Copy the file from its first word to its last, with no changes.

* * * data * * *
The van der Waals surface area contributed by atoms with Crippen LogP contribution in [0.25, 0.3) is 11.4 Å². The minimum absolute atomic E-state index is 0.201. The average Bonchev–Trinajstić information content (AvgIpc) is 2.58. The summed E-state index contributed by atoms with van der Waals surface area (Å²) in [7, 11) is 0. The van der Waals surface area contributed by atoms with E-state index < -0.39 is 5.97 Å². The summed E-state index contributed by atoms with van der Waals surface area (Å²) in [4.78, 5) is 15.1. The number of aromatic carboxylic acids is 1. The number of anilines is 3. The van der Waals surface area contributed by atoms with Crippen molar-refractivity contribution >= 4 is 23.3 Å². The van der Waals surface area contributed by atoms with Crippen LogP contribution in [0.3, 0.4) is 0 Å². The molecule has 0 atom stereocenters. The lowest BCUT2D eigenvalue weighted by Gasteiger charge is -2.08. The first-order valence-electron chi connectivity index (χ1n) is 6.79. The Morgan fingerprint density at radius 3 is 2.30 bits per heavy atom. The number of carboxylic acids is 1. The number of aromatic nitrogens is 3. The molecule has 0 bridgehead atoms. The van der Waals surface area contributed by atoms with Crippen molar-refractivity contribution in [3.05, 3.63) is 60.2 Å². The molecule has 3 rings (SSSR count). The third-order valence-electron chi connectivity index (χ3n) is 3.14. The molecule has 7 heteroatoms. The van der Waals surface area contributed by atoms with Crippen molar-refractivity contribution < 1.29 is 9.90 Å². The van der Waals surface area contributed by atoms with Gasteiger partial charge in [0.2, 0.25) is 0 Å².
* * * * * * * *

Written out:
The van der Waals surface area contributed by atoms with Crippen LogP contribution in [0.25, 0.3) is 11.4 Å². The minimum absolute atomic E-state index is 0.201. The average Bonchev–Trinajstić information content (AvgIpc) is 2.58. The summed E-state index contributed by atoms with van der Waals surface area (Å²) in [7, 11) is 0. The van der Waals surface area contributed by atoms with E-state index < -0.39 is 5.97 Å². The summed E-state index contributed by atoms with van der Waals surface area (Å²) in [4.78, 5) is 15.1. The number of aromatic carboxylic acids is 1. The number of anilines is 3. The van der Waals surface area contributed by atoms with Crippen molar-refractivity contribution >= 4 is 23.3 Å². The van der Waals surface area contributed by atoms with Crippen LogP contribution in [0.3, 0.4) is 0 Å². The molecule has 0 atom stereocenters. The lowest BCUT2D eigenvalue weighted by Gasteiger charge is -2.08. The first-order valence-electron chi connectivity index (χ1n) is 6.79. The Morgan fingerprint density at radius 3 is 2.30 bits per heavy atom. The number of carboxylic acids is 1. The number of aromatic nitrogens is 3. The molecule has 0 bridgehead atoms. The van der Waals surface area contributed by atoms with Crippen molar-refractivity contribution in [3.05, 3.63) is 60.2 Å². The molecule has 3 rings (SSSR count). The third-order valence-electron chi connectivity index (χ3n) is 3.14. The molecule has 7 heteroatoms. The van der Waals surface area contributed by atoms with Crippen molar-refractivity contribution < 1.29 is 9.90 Å². The van der Waals surface area contributed by atoms with Gasteiger partial charge in [0.2, 0.25) is 0 Å².